Kropotkin made this point again and again. He wrote that,

We have to organise the workers’ force – not to make them into a fourth party in Parliament, but in order to make them a formidable MACHINE OF STRUGGLE AGAINST CAPITAL. We have to group workers of all trades under this single purpose: “War on capitalist exploitation!” And we must prosecute that war relentlessly, day by day, by the strike, by agitation, by every revolutionary means.

And once we have worked on such organisation over two or three years, once the workers of every land have seen that organisation at work, taking the workers’ interests into its hands, waging unrelenting war on capital, castigating the employer at every opportunity; once the workers from every trade, from village and city alike, are united into a single union, inspired by an identical idea, that of destroying capital, and by an identical hatred, hatred of the exploiters – then, separation of bourgeoisie and worker being complete, we can be sure that it is on his own account that the worker will throw himself into the Revolution. Then, but only then, will he emerge from it victorious, having crushed the tyranny of Capital and State for good. (ibid, 294-5)

If you want to go beyond the bread book and learn more about what Kropotkin thought about revolutionary strategy I highly recommend you read the Kropotkin anthology Direct Struggle Against Capital. If you want to learn about Kropotkin’s analysis of the state and his critique of state socialism read the latest AK press edition of Modern Science and Anarchy.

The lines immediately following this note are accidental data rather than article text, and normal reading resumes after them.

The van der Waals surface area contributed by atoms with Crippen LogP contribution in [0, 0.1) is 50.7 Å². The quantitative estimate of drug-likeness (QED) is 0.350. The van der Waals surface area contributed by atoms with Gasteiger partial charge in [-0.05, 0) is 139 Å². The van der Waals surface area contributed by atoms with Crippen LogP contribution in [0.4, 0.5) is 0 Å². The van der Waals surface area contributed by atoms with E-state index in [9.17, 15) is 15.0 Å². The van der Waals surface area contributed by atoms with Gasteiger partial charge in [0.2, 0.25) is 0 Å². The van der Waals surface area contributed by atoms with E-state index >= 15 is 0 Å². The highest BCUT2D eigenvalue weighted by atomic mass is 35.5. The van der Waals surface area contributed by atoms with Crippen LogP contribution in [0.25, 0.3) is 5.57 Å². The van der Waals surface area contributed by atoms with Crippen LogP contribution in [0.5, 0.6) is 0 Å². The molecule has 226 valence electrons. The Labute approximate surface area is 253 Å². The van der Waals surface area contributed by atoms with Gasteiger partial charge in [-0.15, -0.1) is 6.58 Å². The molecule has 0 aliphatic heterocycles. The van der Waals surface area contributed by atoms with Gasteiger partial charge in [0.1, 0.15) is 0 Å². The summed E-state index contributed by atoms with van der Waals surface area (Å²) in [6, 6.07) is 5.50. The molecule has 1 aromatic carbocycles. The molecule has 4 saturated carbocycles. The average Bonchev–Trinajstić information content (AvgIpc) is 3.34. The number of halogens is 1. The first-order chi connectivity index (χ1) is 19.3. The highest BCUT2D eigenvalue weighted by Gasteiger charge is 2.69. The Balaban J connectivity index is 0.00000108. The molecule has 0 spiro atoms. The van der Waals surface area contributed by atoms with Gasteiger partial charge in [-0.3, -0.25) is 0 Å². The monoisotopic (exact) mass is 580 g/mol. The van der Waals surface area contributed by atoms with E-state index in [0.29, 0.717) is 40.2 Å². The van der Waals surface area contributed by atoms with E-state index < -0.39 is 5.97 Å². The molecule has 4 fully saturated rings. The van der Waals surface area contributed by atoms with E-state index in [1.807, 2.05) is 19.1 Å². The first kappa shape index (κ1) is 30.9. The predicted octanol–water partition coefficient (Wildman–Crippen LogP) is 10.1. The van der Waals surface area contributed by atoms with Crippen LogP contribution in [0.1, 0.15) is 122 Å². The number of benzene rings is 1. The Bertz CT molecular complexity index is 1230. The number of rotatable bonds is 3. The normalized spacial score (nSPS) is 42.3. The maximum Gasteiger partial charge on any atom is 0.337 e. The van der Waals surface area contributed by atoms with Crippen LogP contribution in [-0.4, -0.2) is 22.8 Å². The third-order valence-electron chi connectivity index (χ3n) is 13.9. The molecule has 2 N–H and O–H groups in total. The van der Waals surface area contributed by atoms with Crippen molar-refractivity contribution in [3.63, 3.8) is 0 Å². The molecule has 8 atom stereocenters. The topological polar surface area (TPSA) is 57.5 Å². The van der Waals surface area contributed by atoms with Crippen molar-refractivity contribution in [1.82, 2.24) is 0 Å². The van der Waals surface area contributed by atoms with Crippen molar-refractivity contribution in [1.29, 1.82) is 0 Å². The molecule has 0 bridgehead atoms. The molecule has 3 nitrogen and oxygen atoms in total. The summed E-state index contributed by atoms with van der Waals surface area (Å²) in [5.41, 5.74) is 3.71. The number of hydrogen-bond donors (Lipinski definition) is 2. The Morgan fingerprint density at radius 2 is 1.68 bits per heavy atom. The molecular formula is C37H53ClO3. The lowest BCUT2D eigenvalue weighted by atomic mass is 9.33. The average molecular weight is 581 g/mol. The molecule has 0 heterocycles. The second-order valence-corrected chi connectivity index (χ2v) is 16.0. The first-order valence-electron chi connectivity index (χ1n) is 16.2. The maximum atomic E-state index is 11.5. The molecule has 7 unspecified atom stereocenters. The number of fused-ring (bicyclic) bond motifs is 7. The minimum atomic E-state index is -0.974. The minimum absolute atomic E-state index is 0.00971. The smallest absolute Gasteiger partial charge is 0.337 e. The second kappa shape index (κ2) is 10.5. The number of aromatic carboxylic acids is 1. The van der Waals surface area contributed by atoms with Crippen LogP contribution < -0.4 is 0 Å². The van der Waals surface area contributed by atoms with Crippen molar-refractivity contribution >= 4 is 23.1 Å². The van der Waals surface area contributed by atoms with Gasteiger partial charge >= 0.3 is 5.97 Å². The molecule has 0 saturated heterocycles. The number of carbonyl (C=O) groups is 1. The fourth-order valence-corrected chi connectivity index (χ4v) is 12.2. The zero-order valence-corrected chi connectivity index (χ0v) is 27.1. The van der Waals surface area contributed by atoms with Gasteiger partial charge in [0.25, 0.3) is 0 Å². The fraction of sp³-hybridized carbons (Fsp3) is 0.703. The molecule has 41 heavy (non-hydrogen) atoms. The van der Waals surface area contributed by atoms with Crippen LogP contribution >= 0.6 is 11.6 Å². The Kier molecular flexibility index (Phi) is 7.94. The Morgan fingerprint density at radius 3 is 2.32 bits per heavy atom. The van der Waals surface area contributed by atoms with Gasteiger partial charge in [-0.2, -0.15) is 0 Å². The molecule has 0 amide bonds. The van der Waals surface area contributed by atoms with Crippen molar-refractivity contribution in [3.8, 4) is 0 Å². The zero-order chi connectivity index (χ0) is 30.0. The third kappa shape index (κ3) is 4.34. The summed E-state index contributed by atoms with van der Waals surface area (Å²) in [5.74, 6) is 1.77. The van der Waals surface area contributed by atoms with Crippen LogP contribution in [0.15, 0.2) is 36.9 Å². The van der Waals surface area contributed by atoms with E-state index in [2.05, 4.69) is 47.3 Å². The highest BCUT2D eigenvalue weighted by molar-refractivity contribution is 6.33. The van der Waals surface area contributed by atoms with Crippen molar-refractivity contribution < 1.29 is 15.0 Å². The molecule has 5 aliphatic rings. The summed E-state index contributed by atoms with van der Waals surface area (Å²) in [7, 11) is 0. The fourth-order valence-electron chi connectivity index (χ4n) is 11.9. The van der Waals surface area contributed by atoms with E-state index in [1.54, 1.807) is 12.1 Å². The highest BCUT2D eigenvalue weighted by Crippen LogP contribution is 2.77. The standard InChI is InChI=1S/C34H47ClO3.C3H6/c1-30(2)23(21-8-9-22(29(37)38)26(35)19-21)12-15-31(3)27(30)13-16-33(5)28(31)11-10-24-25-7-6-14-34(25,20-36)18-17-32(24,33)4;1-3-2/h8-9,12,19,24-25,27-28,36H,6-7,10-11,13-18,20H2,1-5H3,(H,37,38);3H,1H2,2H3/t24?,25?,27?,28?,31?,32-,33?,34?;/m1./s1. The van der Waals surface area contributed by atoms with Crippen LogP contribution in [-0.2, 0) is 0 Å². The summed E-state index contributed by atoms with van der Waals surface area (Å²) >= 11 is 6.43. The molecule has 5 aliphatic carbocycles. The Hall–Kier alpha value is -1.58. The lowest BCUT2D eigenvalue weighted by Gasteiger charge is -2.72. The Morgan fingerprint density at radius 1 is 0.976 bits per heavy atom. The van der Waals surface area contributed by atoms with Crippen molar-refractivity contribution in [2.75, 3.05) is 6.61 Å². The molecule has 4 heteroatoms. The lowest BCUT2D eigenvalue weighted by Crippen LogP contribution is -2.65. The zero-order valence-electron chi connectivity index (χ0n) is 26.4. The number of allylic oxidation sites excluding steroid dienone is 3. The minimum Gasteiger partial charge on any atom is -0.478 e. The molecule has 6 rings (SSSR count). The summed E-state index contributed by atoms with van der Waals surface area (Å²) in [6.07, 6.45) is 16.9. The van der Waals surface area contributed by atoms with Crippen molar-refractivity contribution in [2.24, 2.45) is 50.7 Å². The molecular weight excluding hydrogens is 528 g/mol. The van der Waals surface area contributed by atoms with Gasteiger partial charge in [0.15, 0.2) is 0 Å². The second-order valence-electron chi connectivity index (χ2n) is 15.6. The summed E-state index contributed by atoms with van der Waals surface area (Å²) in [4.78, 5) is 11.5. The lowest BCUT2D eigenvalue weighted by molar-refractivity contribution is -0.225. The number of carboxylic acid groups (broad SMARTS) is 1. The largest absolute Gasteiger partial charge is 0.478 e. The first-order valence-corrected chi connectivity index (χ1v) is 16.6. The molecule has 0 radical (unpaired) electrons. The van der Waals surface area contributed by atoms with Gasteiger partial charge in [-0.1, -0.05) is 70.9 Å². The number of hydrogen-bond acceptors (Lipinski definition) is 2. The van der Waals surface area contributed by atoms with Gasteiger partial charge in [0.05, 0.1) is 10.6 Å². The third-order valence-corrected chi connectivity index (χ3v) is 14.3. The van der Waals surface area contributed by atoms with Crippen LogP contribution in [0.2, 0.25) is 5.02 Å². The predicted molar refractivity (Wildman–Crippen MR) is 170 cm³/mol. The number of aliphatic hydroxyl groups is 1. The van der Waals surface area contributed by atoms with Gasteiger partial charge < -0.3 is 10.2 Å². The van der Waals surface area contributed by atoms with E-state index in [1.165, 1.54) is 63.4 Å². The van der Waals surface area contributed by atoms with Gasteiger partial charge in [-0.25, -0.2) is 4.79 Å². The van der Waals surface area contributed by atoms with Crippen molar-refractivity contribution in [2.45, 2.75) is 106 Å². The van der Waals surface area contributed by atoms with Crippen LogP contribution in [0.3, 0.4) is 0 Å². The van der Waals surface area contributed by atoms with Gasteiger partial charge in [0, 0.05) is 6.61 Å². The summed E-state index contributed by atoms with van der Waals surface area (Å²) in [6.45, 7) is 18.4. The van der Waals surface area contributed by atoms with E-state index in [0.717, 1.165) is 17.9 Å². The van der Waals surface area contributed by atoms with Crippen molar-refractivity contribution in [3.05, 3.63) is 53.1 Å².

You might now be thinking so if the Conquest of Bread isn’t an ideal introduction to anarchism what is? In my opinion the best two historic texts to read in order to learn about anarchism are Malatesta’s 1899 anarchist programme followed by his 1891 pamphlet anarchy. Both are in the method of freedom anthology. The reason why I recommend these texts is because they give a modern reader a very clear understanding of what anarchism is, why anarchists want to abolish capitalism and the state, what anarchism aims for and in-depth theory on how to bring about social change. They in addition have the benefit of being very clearly written and very short. Malatesta’s anarchist programme is only 14 pages and his pamphlet anarchy is only 39 pages. Compare that to the Conquest of Bread which is 195 pages and contains lots of stuff that feels very irrelevant to a modern reader such as Kropotkin talking about how amazing green houses and dish washers are.

What I’m trying to say is that although Malatesta’s beard was inferior to Kropotkin’s his work makes for a better introduction to anarchism, especially for an over-worked tired worker whose attention span has been ruined by spending too much time online with a ridiculous number of tabs open.

Bibliography 

Kropotkin, Peter. 2014. Direct Struggle Against Capital: A Peter Kropotkin Anthology. Edited by Iain McKay. Oakland, CA: AK Press.